Still, overall, this novel is a cute, fun read. And it is slated for release mid-July, which is perfect timing for a quick beach read.
For a novel that provides stark detail on the realities of eating disorders, The Girls at 17 Swann Street is a rather lovely book. I was lucky enough to receive an ARC, which I forgot about, then had a pleasant surprise in February that that new book I wanted to read and kept seeing in communications and bookstores was literally on my bookshelf.
At first glance of the cover and/or synopsis, the subject matter can seem a bit too easy. We all know that ballerinas and eating disorders go together like chocolate and peanut butter, which is ironic, since both of these edibles are items that a ballerina is likely never going to eat. Yet this novel really only involves one, particular, ballerina – protagonist Anna, who is a ballerina no longer. And ballet is not the only reason Anna has become obsessive about becoming thin. Like most women, there are a plethora of reasons that Anna has begun to believe the world as it shouted the message to her that thin is the new worthwhile.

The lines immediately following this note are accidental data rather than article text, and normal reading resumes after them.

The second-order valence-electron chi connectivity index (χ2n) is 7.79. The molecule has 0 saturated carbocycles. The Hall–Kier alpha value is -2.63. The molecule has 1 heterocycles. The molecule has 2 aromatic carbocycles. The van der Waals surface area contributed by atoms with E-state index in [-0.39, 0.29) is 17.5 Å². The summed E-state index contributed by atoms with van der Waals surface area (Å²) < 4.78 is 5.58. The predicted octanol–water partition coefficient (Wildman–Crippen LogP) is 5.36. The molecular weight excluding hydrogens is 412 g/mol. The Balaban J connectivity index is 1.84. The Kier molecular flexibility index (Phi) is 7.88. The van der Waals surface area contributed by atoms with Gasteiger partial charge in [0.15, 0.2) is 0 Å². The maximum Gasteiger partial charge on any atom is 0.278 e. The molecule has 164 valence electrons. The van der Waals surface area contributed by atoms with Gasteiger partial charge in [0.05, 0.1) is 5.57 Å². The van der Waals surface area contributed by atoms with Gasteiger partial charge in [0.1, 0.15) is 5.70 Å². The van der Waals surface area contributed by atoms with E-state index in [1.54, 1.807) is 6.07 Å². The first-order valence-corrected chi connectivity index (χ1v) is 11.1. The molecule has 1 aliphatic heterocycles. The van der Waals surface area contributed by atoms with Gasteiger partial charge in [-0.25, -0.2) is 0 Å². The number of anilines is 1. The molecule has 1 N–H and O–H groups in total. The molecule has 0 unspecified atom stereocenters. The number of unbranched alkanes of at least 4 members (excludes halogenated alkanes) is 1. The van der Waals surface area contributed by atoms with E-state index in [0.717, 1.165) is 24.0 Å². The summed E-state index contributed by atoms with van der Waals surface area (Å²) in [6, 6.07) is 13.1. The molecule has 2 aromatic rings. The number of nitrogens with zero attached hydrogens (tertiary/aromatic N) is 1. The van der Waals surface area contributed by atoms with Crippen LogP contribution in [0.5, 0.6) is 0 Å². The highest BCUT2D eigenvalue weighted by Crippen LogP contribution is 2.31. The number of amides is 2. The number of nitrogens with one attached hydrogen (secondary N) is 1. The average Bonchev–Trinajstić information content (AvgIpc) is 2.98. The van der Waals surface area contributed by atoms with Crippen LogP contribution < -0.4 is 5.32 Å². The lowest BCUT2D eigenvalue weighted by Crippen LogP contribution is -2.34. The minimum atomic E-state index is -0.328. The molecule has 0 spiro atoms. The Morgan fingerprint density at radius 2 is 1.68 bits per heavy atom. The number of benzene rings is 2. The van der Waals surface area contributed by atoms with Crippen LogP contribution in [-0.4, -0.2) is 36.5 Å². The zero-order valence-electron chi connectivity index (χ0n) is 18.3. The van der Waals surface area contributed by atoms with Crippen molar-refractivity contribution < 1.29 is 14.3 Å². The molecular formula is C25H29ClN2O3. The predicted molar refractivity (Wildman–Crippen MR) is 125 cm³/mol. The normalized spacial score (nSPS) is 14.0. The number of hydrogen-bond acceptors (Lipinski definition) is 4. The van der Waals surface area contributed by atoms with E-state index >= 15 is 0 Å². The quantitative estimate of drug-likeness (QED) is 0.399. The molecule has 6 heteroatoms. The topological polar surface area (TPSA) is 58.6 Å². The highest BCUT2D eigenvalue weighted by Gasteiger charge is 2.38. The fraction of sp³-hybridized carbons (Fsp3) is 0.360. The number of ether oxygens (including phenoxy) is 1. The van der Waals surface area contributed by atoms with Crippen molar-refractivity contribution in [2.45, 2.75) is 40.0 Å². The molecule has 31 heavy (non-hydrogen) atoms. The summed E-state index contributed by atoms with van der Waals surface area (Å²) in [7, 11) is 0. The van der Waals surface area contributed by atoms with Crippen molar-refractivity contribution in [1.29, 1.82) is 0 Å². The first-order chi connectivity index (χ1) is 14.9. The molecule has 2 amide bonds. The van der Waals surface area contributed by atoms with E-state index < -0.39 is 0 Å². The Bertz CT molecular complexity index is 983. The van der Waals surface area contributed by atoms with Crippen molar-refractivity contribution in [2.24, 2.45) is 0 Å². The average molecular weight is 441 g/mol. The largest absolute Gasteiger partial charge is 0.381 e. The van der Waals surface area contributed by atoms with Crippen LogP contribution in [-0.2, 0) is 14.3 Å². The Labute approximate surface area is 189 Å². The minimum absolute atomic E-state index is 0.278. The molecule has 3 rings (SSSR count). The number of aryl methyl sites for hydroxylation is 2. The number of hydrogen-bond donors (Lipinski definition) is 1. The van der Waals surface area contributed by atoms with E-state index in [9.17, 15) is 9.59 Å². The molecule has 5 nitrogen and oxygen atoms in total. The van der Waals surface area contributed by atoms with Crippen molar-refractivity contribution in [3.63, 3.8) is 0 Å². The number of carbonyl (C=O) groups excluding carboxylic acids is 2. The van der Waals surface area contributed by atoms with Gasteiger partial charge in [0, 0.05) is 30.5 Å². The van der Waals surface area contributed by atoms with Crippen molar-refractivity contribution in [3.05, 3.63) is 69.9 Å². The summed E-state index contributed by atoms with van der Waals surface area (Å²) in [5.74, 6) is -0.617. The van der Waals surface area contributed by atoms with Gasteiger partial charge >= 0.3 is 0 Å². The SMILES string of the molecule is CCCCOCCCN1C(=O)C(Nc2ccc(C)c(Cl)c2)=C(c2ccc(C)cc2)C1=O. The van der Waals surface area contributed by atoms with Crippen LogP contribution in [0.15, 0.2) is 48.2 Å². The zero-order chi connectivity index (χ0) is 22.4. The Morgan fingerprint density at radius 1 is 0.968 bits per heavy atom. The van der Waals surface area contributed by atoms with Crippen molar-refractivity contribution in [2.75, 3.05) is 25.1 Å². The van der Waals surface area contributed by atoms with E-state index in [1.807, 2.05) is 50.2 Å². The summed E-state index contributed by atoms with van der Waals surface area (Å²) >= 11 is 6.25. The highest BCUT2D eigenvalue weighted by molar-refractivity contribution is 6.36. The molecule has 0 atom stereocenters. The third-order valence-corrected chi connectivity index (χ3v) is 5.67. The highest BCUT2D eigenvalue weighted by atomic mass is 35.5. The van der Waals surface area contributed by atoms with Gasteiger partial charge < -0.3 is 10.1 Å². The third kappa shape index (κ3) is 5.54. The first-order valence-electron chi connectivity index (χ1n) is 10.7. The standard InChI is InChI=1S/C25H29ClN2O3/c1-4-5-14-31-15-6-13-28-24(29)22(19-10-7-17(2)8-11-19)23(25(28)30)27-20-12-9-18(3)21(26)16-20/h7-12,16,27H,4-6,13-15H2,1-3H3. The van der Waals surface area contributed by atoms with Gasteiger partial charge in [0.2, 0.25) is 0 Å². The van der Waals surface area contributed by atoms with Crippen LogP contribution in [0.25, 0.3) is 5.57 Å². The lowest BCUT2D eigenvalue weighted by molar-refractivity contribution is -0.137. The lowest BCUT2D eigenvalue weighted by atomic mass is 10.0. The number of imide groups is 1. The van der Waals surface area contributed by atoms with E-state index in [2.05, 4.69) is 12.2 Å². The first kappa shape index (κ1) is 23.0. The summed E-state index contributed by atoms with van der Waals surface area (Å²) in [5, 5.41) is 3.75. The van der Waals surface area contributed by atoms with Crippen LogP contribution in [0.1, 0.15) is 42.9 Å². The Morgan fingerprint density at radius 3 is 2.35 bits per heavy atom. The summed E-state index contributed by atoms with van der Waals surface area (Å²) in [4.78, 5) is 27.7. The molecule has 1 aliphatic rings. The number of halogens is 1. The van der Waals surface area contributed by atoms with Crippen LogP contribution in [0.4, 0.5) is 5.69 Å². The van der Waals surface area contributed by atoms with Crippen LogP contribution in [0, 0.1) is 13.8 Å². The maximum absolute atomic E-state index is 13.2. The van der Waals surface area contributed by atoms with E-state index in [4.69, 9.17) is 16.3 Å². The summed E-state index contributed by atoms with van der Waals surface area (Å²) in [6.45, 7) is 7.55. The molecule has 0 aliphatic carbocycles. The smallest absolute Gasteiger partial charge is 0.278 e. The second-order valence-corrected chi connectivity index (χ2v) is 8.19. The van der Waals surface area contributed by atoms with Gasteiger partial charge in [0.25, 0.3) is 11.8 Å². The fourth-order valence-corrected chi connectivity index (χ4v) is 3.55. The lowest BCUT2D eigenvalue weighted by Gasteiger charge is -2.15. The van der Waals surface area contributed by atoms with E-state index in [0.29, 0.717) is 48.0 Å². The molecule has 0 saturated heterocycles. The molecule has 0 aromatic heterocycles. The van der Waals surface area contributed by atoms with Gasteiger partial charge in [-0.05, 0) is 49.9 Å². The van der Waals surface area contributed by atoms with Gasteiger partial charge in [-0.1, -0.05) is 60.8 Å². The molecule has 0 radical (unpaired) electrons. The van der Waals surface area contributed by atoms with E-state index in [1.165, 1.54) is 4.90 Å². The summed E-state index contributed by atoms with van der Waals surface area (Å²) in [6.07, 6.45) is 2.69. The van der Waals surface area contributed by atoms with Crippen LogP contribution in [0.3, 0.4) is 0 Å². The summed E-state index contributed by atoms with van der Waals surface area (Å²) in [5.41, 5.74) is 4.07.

To get the preliminaries out of the way – this novel is well done, and I recommend it if the cover, title, subject matter, fiction, etc., is at all interesting to you.
To get to what I am really interested in, could not help noticing as I read, and have found my mind drawn to long after having finished the last page, let’s talk about this book’s broader subject matter. As a woman, I have found myself torn between my desire to consume delicious food and my desire to be thin, but overall, thought I had a pretty healthy relationship with food. This novel caused me to re-evaluate and really think through my motivations when making food choices.